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Are You Supposed to Exfoliate Before or After Shaving?

We’ve got the final answer on when to exfoliate.

<p>Brizmaker/Getty Images</p>

Brizmaker/Getty Images

Our skin constantly sheds skin cells, but as we get older the turnover rate slows down and dead skin cell buildup can occur. This results in flaky or dry-looking skin, and can also make for a lackluster appearance versus a healthy, lustrous one. Using an exfoliating product lends a helping hand to the process by sloughing off dead skin so skin can really get its glow on.

But what’s the best way to go about it? Should you exfoliate before or after shaving? And does the order of operations change depending on the type of exfoliator you use? We’ve got all the answers.

RELATED: 3 DIY Body Scrub Recipes You Can Easily Make at Home

Should You Exfoliate Before or After Shaving?

Ideally, you should exfoliate before shaving. “Without exfoliation, the razor tends to get buildup and may not remove hair as efficiently or close to the skin,” notes Maya Thosani, MD, a board-certified dermatologist based in Scottsdale, Ariz. “Exfoliation also removes the dead skin that surrounds and coats the hairs, so it can seem like it lifts the hairs up for a closer shave and a smoother result.”

She adds that since freshly exfoliated skin leads to a more even skin surface, it can also help reduce nicks and cuts. Also, some exfoliants—especially chemical exfoliators and physical scrubs made with salt—can potentially irritate freshly shaved skin. And if you’ve got a fresh cut from shaving? Ouch!

The bottom line is that no matter what kind of exfoliant you prefer, be it a superfine scrub or a product formulated with powerful acids, it’s always best to exfoliate before shaving. As for moisturizing, this is a must every time you hop out of the shower, but is particularly important post exfoliation and shaving since these two things can be drying.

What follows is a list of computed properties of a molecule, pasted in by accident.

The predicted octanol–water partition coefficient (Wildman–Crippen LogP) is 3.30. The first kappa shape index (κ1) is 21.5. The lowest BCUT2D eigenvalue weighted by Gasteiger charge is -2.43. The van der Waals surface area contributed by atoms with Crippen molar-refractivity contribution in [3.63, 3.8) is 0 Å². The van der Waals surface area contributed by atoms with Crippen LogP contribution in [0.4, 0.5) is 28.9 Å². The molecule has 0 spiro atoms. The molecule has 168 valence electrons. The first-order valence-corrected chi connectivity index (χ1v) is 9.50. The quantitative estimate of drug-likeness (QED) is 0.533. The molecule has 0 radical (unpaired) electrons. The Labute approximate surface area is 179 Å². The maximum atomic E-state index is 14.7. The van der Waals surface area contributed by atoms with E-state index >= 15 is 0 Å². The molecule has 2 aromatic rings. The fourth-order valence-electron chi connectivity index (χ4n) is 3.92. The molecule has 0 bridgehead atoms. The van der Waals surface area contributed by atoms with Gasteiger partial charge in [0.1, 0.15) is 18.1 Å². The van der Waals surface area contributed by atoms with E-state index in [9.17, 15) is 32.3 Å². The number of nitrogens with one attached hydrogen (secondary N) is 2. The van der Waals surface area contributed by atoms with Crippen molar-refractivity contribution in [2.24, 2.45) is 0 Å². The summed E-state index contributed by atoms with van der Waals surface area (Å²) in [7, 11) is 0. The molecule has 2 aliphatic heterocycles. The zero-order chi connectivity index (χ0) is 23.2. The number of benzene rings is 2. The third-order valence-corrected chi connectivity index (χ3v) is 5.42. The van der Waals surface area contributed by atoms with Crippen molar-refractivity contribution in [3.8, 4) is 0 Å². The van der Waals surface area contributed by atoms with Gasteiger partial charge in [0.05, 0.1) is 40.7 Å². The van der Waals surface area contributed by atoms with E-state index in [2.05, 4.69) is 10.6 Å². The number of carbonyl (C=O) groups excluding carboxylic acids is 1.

5 Benefits of Exfoliating Your Body

If you’ve ever been on the fence about exfoliating your body (or you’re not so great at keeping a routine), here are some benefits that might just convince you to exfoliate on a regular basis.

  • Skin Looks More Youthful: “It’s important to exfoliate your body because this regulates the amount of dead skin that sits on the surface of your skin,” notes Rachel Lozina, a licensed esthetician and founder of Blue Water Spa in Oyster Bay, New york. “If you have too much dead skin sitting on the surface of your skin, it can lead to dull, dry and older, looking skin.”

  • Minimizes Breakouts: Those dealing with body acne can benefit from using a salicylic-based exfoliator. These help keep pores clear so you have fewer breakouts.

  • Smoothes Skin: Exfoliants can help buff away rough texture and bumps, resulting in a smoother and more even complexion. Dr. Thosani says they can even help minimize issues such as keratosis pilaris (also known as “chicken skin.”)

  • Helps Products Absorb: When there’s less buildup sitting on the surface of your skin, products applied after showering—like body serums, creams, oils, sunscreen, and sunless tanners—are more easily absorbed.

  • Makes Shaving Easier: Razors glide more easily over exfoliated skin. This is because dead skin cells don’t get caught in the blades, and because the skin is more smooth and even.

How Often Should You Exfoliate?

Generally speaking, aim for one to two times per week. That said, how often you exfoliate depends on the type of exfoliator you use and your skin type. “Dry skin, for instance, is skin that’s lacking oil and that skin type can be exfoliated one to two times a week without any negative side effects,” Lozina says. “Oily, thicker skin can be exfoliated every day with no negative side effects.”

Gentle Exfoliation (e.g. micro-scrubs, loofahs)

Gentle exfoliation can be as simple as using an exfoliating bar soap that has micro scrubbers or using a gentle mesh bath loofah. “These can safely be done daily as long as too much pressure is not used,” Dr. Thosani says.

Chemical Exfoliators (e.g. acids, enzymes)

Chemical-based exfoliators, like those formulated with alpha hydroxy and beta hydroxy acids (AHAs and BHAs) or enzymes, are best used once every week or two depending on the potency and your skin type. Follow the on-label instructions when in doubt, and pay attention to your skin’s reaction.

Firm Physical Exfoliation (e.g. scrubs, dry brushing)

Physical exfoliators packing a bit more gusto should be done no more than per week—especially if firm pressure is used, Dr. Thosani says. She adds, “These can cause irritation and worsen dryness if not followed up by applying an emollient cream to restore the moisture and heal the skin barrier after performed.”

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